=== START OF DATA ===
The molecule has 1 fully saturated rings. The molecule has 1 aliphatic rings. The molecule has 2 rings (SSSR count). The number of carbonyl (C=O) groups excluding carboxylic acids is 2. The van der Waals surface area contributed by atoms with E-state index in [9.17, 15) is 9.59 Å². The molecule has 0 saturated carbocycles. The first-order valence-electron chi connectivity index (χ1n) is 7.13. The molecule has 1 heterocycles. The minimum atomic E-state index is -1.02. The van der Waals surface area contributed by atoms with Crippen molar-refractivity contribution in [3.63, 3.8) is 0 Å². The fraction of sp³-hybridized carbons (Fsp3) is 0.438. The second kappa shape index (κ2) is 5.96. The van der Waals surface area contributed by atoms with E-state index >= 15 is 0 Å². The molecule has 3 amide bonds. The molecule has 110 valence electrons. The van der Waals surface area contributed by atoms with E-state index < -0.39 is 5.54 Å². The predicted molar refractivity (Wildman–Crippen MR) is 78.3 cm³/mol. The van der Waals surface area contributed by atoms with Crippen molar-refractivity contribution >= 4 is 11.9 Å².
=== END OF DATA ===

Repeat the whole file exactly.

The molecule has 1 fully saturated rings. The molecule has 1 aliphatic rings. The molecule has 2 rings (SSSR count). The number of carbonyl (C=O) groups excluding carboxylic acids is 2. The van der Waals surface area contributed by atoms with E-state index in [9.17, 15) is 9.59 Å². The molecule has 0 saturated carbocycles. The first-order valence-electron chi connectivity index (χ1n) is 7.13. The molecule has 1 heterocycles. The minimum atomic E-state index is -1.02. The van der Waals surface area contributed by atoms with Crippen molar-refractivity contribution in [3.63, 3.8) is 0 Å². The fraction of sp³-hybridized carbons (Fsp3) is 0.438. The second kappa shape index (κ2) is 5.96. The van der Waals surface area contributed by atoms with E-state index >= 15 is 0 Å². The molecule has 3 amide bonds. The molecule has 110 valence electrons. The van der Waals surface area contributed by atoms with E-state index < -0.39 is 5.54 Å². The predicted molar refractivity (Wildman–Crippen MR) is 78.3 cm³/mol. The van der Waals surface area contributed by atoms with Crippen molar-refractivity contribution >= 4 is 11.9 Å².